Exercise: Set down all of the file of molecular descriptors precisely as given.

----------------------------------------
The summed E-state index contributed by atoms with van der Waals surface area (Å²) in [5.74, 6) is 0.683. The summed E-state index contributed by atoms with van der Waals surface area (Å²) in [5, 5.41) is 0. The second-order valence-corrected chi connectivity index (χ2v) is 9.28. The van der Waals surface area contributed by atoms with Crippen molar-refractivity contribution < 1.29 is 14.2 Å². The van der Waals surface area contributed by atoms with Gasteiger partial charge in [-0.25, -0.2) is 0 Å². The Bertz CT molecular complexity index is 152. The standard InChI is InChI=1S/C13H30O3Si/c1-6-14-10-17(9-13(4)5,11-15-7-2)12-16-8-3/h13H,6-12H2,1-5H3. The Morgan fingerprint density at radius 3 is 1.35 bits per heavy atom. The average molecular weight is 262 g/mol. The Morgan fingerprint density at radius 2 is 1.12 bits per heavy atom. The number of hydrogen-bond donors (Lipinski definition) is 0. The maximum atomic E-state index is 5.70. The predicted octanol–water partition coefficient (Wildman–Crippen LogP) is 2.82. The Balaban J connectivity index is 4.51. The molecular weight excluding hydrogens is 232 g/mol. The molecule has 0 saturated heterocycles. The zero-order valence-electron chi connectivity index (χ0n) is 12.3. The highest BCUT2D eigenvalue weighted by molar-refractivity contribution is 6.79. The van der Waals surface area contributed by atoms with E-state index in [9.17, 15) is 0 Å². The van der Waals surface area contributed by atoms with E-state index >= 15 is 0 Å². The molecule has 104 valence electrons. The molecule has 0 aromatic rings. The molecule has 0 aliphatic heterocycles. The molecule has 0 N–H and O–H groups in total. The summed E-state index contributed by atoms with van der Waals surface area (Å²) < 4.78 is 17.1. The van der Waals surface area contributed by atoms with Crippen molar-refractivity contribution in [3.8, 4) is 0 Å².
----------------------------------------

The summed E-state index contributed by atoms with van der Waals surface area (Å²) in [5.74, 6) is 0.683. The summed E-state index contributed by atoms with van der Waals surface area (Å²) in [5, 5.41) is 0. The second-order valence-corrected chi connectivity index (χ2v) is 9.28. The van der Waals surface area contributed by atoms with Crippen molar-refractivity contribution < 1.29 is 14.2 Å². The van der Waals surface area contributed by atoms with Gasteiger partial charge in [-0.25, -0.2) is 0 Å². The Bertz CT molecular complexity index is 152. The standard InChI is InChI=1S/C13H30O3Si/c1-6-14-10-17(9-13(4)5,11-15-7-2)12-16-8-3/h13H,6-12H2,1-5H3. The Morgan fingerprint density at radius 3 is 1.35 bits per heavy atom. The average molecular weight is 262 g/mol. The Morgan fingerprint density at radius 2 is 1.12 bits per heavy atom. The number of hydrogen-bond donors (Lipinski definition) is 0. The maximum atomic E-state index is 5.70. The predicted octanol–water partition coefficient (Wildman–Crippen LogP) is 2.82. The Balaban J connectivity index is 4.51. The molecular weight excluding hydrogens is 232 g/mol. The molecule has 0 saturated heterocycles. The zero-order valence-electron chi connectivity index (χ0n) is 12.3. The highest BCUT2D eigenvalue weighted by molar-refractivity contribution is 6.79. The van der Waals surface area contributed by atoms with E-state index in [9.17, 15) is 0 Å². The van der Waals surface area contributed by atoms with E-state index >= 15 is 0 Å². The molecule has 104 valence electrons. The molecule has 0 aromatic rings. The molecule has 0 aliphatic heterocycles. The molecule has 0 N–H and O–H groups in total. The summed E-state index contributed by atoms with van der Waals surface area (Å²) < 4.78 is 17.1. The van der Waals surface area contributed by atoms with Crippen molar-refractivity contribution in [3.8, 4) is 0 Å².